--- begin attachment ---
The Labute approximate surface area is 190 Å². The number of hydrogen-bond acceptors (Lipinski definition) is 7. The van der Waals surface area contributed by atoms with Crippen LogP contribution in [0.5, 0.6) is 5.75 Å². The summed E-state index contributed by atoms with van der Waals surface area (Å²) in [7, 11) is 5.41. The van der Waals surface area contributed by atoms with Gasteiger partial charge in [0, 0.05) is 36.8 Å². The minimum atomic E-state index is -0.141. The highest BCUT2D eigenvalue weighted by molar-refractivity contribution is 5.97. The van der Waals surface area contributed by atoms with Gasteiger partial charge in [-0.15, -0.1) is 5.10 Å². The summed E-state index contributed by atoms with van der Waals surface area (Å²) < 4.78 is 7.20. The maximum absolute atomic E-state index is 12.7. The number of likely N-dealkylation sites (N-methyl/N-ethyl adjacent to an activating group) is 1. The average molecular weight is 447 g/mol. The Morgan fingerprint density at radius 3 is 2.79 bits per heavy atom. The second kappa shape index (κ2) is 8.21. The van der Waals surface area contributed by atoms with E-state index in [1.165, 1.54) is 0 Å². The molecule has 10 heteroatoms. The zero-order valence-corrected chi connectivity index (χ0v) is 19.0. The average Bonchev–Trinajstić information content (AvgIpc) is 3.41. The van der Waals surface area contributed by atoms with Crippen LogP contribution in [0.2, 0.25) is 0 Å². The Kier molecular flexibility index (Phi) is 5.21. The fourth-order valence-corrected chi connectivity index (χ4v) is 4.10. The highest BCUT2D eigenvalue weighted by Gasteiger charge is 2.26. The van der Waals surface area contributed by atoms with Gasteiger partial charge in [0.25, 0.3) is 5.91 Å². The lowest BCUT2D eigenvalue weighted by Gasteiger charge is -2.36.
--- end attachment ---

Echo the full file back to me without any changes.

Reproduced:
The Labute approximate surface area is 190 Å². The number of hydrogen-bond acceptors (Lipinski definition) is 7. The van der Waals surface area contributed by atoms with Crippen LogP contribution in [0.5, 0.6) is 5.75 Å². The summed E-state index contributed by atoms with van der Waals surface area (Å²) in [7, 11) is 5.41. The van der Waals surface area contributed by atoms with Gasteiger partial charge in [0, 0.05) is 36.8 Å². The minimum atomic E-state index is -0.141. The highest BCUT2D eigenvalue weighted by molar-refractivity contribution is 5.97. The van der Waals surface area contributed by atoms with Gasteiger partial charge in [-0.15, -0.1) is 5.10 Å². The summed E-state index contributed by atoms with van der Waals surface area (Å²) < 4.78 is 7.20. The maximum absolute atomic E-state index is 12.7. The number of likely N-dealkylation sites (N-methyl/N-ethyl adjacent to an activating group) is 1. The average molecular weight is 447 g/mol. The Morgan fingerprint density at radius 3 is 2.79 bits per heavy atom. The second kappa shape index (κ2) is 8.21. The van der Waals surface area contributed by atoms with E-state index in [1.165, 1.54) is 0 Å². The molecule has 10 heteroatoms. The zero-order valence-corrected chi connectivity index (χ0v) is 19.0. The average Bonchev–Trinajstić information content (AvgIpc) is 3.41. The van der Waals surface area contributed by atoms with Crippen LogP contribution in [0.2, 0.25) is 0 Å². The Kier molecular flexibility index (Phi) is 5.21. The fourth-order valence-corrected chi connectivity index (χ4v) is 4.10. The highest BCUT2D eigenvalue weighted by Gasteiger charge is 2.26. The van der Waals surface area contributed by atoms with Gasteiger partial charge in [0.25, 0.3) is 5.91 Å². The lowest BCUT2D eigenvalue weighted by Gasteiger charge is -2.36.